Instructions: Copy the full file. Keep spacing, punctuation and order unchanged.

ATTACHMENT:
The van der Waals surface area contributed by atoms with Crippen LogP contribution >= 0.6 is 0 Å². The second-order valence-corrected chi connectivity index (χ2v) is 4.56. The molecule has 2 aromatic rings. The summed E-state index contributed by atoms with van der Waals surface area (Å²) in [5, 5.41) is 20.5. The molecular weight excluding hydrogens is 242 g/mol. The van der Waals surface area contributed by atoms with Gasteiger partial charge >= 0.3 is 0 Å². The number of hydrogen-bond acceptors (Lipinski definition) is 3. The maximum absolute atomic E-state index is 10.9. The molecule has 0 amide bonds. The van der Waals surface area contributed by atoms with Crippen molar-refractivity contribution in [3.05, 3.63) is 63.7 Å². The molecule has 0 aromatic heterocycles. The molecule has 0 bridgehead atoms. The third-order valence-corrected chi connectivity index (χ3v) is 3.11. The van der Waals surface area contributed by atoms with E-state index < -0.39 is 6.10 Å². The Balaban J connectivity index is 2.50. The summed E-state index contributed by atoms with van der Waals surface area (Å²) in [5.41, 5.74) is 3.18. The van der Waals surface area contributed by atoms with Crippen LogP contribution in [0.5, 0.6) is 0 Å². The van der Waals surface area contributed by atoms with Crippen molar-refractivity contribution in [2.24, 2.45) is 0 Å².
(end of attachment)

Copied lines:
The van der Waals surface area contributed by atoms with Crippen LogP contribution >= 0.6 is 0 Å². The second-order valence-corrected chi connectivity index (χ2v) is 4.56. The molecule has 2 aromatic rings. The summed E-state index contributed by atoms with van der Waals surface area (Å²) in [5, 5.41) is 20.5. The molecular weight excluding hydrogens is 242 g/mol. The van der Waals surface area contributed by atoms with Gasteiger partial charge >= 0.3 is 0 Å². The number of hydrogen-bond acceptors (Lipinski definition) is 3. The maximum absolute atomic E-state index is 10.9. The molecule has 0 amide bonds. The van der Waals surface area contributed by atoms with Crippen molar-refractivity contribution in [3.05, 3.63) is 63.7 Å². The molecule has 0 aromatic heterocycles. The molecule has 0 bridgehead atoms. The third-order valence-corrected chi connectivity index (χ3v) is 3.11. The van der Waals surface area contributed by atoms with E-state index < -0.39 is 6.10 Å². The Balaban J connectivity index is 2.50. The summed E-state index contributed by atoms with van der Waals surface area (Å²) in [5.41, 5.74) is 3.18. The van der Waals surface area contributed by atoms with Crippen LogP contribution in [0.5, 0.6) is 0 Å². The van der Waals surface area contributed by atoms with Crippen molar-refractivity contribution in [2.24, 2.45) is 0 Å².